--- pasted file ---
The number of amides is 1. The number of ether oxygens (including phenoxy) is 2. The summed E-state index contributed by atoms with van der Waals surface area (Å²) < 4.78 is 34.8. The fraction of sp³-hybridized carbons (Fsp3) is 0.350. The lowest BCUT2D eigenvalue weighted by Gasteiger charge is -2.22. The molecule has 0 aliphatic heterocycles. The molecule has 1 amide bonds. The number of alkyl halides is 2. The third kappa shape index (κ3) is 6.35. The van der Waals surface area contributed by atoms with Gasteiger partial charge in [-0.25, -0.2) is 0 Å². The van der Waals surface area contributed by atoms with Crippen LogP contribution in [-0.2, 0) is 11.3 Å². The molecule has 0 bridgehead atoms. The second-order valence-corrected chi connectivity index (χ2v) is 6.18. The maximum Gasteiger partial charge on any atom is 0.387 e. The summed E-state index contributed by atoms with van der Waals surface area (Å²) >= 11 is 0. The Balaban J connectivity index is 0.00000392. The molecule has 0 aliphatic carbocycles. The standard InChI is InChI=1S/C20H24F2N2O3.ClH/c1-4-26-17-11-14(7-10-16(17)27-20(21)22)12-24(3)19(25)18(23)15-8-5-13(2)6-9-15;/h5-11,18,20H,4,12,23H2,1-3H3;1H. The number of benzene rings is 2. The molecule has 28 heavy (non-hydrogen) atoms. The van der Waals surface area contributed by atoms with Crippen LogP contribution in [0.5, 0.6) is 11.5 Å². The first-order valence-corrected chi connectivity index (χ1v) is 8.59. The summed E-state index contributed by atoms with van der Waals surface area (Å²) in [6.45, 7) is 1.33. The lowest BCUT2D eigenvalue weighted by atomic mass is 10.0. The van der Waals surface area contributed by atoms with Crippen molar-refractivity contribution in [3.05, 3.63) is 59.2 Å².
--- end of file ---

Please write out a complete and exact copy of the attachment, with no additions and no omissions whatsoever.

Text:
The number of amides is 1. The number of ether oxygens (including phenoxy) is 2. The summed E-state index contributed by atoms with van der Waals surface area (Å²) < 4.78 is 34.8. The fraction of sp³-hybridized carbons (Fsp3) is 0.350. The lowest BCUT2D eigenvalue weighted by Gasteiger charge is -2.22. The molecule has 0 aliphatic heterocycles. The molecule has 1 amide bonds. The number of alkyl halides is 2. The third kappa shape index (κ3) is 6.35. The van der Waals surface area contributed by atoms with Gasteiger partial charge in [-0.25, -0.2) is 0 Å². The van der Waals surface area contributed by atoms with Crippen LogP contribution in [-0.2, 0) is 11.3 Å². The molecule has 0 bridgehead atoms. The second-order valence-corrected chi connectivity index (χ2v) is 6.18. The maximum Gasteiger partial charge on any atom is 0.387 e. The summed E-state index contributed by atoms with van der Waals surface area (Å²) >= 11 is 0. The Balaban J connectivity index is 0.00000392. The molecule has 0 aliphatic carbocycles. The standard InChI is InChI=1S/C20H24F2N2O3.ClH/c1-4-26-17-11-14(7-10-16(17)27-20(21)22)12-24(3)19(25)18(23)15-8-5-13(2)6-9-15;/h5-11,18,20H,4,12,23H2,1-3H3;1H. The number of benzene rings is 2. The molecule has 28 heavy (non-hydrogen) atoms. The van der Waals surface area contributed by atoms with Crippen LogP contribution in [0.5, 0.6) is 11.5 Å². The first-order valence-corrected chi connectivity index (χ1v) is 8.59. The summed E-state index contributed by atoms with van der Waals surface area (Å²) in [6.45, 7) is 1.33. The lowest BCUT2D eigenvalue weighted by atomic mass is 10.0. The van der Waals surface area contributed by atoms with Crippen molar-refractivity contribution in [3.05, 3.63) is 59.2 Å².